Data Integrity - Do Data Flow Diagrams have to be available?

"If you can't explain it simply, you don't understand it well enough." Even if this quote is not originally from Albert Einstein, it applies absolutely by elaborating qualification, validation, and data integrity strategies. Today's systems are very often complex and interconnected. Nevertheless, this complexity must not be used as an excuse to justify fuzzy and unclear qualification strategies. This situation was already identified by the European regulators in 1992. It led to the requirement that every computerised system should have an up-to-date system description - EU GMP Guide Annex 11 (1992) Item 4.

As of September 2002, PIC/S PI 011 [PI011] spelled out this requirement in more detail. Data flows were explicitly mentioned as part of any system description [PI11:24.T1.11]. The revised Annex 11 [A11 2011:4.3] also requires data flows, even if this requirement is only mandatory for "critical systems".

EU GMP Guide Annex 11 (2011) Item 4.3 "An up to date listing of all relevant systems and their GMP functionality (inventory)
should be available. For critical systems an up to date system description detailing the physical and logical arrangements, data flows and interfaces with other systems or processes, any hardware and software pre-requisites, and security measures should be available."

Data flows should be created at first for Good Engineering Practice reasons, since such graphical representations are as important for a computerised system as the hardware and software architecture. Additionally, these available data flows enable the fulfilling of regulatory compliance requirements. Clear and accurate data flows are an important communication tool for numerous activities, including

  • Risk management
  • Design review
  • Data integrity review
  • Planning of disaster recovery und business continuity measures
  • Training of users and system administrators
  • Inspections and audits.

In the context of data integrity, data flows are essential. Based on such data flows, the following aspects and the required controls can be assessed in detail, for example:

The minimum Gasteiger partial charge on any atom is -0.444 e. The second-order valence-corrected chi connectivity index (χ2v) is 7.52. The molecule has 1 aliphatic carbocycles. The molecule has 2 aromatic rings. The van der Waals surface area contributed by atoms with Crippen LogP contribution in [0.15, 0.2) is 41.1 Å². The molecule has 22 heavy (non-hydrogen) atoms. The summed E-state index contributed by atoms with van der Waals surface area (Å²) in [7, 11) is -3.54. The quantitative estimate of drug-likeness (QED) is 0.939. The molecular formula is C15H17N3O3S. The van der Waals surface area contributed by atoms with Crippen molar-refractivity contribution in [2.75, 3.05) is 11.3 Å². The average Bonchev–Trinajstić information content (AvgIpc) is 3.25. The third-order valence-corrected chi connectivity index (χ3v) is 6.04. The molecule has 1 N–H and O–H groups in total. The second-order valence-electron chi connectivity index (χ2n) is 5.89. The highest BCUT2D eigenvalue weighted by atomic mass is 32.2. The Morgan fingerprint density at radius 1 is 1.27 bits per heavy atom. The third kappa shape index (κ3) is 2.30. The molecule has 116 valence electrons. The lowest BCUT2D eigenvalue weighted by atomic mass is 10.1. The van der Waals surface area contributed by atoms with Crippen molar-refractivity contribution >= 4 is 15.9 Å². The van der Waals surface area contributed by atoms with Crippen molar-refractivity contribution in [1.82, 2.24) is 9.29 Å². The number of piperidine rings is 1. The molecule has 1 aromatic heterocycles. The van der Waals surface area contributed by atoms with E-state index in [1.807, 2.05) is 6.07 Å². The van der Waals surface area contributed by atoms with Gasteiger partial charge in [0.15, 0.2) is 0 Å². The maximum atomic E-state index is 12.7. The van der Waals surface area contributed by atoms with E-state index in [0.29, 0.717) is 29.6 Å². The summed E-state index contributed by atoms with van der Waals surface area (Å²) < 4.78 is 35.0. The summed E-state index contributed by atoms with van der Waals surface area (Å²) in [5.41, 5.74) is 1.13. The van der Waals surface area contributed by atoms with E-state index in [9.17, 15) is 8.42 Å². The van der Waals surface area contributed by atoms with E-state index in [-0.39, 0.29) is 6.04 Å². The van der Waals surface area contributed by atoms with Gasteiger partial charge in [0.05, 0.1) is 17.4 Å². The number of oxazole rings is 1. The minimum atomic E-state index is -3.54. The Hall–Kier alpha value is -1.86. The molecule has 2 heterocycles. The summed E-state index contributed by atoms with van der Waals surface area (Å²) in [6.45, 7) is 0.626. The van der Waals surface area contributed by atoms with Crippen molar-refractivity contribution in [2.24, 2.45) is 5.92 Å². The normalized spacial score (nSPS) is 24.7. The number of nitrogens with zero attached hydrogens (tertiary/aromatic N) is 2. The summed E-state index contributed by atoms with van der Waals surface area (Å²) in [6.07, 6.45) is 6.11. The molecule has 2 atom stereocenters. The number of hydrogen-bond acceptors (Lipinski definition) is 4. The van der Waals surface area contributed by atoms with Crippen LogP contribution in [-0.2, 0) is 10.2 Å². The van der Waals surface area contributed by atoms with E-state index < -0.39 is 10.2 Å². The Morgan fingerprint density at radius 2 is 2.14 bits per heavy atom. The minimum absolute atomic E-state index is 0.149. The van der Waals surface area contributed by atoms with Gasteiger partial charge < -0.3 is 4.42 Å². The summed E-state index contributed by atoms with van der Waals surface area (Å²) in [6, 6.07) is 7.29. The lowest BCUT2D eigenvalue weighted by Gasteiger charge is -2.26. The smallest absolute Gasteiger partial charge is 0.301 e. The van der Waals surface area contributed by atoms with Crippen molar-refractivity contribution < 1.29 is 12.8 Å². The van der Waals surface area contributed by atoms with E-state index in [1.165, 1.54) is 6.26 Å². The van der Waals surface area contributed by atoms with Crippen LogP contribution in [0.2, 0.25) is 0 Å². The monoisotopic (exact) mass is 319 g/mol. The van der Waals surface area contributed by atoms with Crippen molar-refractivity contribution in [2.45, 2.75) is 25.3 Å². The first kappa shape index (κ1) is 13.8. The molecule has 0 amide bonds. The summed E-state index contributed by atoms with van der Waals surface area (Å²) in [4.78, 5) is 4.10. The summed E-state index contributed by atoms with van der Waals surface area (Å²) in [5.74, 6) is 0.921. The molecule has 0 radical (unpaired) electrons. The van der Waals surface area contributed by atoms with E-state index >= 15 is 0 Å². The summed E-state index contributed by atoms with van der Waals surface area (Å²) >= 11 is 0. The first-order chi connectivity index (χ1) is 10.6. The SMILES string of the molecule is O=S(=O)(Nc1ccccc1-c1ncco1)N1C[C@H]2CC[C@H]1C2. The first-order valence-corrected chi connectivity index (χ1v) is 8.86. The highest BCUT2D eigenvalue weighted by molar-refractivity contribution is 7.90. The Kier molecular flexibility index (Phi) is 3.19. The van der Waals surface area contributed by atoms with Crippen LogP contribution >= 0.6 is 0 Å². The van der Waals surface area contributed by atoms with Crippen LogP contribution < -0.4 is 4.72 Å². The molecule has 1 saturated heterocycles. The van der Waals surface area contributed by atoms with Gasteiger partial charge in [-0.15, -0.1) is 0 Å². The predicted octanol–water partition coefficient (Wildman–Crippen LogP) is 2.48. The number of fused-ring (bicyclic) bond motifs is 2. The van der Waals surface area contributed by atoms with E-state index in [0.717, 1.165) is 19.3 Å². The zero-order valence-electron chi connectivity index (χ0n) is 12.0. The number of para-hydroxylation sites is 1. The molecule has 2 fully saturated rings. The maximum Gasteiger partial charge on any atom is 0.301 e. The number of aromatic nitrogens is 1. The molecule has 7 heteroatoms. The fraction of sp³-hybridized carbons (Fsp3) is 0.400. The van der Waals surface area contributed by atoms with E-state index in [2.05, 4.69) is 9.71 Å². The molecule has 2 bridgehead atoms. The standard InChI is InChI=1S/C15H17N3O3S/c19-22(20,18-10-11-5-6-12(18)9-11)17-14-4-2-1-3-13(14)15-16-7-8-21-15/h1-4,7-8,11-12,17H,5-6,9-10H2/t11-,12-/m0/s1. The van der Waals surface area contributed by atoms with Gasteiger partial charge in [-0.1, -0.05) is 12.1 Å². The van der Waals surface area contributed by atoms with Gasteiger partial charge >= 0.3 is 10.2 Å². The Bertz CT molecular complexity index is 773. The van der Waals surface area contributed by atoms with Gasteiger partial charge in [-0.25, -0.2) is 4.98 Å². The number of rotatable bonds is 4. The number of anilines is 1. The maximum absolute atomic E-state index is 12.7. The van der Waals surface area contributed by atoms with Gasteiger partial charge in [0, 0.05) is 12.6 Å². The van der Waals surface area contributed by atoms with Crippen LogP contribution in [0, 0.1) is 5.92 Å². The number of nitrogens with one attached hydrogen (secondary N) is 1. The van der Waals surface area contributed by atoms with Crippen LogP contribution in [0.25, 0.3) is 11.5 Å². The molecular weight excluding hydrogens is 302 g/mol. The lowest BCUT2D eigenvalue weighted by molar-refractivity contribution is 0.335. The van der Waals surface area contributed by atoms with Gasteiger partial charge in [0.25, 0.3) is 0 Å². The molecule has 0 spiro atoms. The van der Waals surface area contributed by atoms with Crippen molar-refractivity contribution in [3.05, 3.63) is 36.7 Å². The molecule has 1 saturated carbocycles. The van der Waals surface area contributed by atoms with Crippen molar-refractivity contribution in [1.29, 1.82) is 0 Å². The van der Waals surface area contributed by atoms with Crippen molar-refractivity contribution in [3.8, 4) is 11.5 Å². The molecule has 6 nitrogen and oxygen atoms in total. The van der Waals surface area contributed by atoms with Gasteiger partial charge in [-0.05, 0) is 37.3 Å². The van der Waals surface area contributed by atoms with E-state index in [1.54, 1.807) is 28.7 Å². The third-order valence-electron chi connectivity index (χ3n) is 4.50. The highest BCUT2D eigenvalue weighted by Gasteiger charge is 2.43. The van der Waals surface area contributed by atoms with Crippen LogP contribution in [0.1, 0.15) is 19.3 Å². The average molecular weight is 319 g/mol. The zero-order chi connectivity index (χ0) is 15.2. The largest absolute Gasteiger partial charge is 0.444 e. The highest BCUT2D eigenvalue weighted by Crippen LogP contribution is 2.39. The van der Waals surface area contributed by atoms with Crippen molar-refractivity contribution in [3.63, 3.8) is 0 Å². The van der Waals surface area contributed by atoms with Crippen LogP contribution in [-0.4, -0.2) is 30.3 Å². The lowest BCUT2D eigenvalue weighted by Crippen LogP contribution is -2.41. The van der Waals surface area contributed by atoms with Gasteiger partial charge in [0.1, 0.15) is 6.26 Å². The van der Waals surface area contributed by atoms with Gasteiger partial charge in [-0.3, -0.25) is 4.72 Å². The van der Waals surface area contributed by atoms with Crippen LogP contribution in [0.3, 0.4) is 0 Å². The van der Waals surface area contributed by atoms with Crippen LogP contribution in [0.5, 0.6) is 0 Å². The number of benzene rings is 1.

• Manual data entry
  • Interfaces between systems
  • Interfaces between system components
  • Media change - Data Flow disruptions
    - Printout of electronic data on paper 
    - Re-entry of printed data into the system 
  • Data conversion, including: 
    - Data normalisation
    - Data linearization 
  • Data migration
  • Data archiving

Both WHO as well as PIC/S have emphasised the importance and benefits of data flows in their guidance on data integrity - see [TRS996A5:A1] [PI041:5.5.3]. A systematic creation of data flows should be aimed: not only for critical systems but for all systems. This ensures a common understanding of the new systems, the data created, and the technical controls required, as well as establishing a consistent approach well established based on Good Engineering Practice. With simple systems, the creation of the relevant data flows does not cause any particular difficulty. Nevertheless, a clear presentation of the data flows is always valuable.

For complex systems, these data flows are indispensable. They should be drafted at an early stage of the project in order to support efficiently and meaningful risk management and design review activities. The data flows must be kept up-to-date to reflect not only the system architecture but also the processes over the complete data life cycle.

Author: Yves Samson

References:

WHO Guidance on good data and record management practices
PIC/S Good Practices For Data Management And Integrity In Regulated GMP/GDP Environments Draft 3

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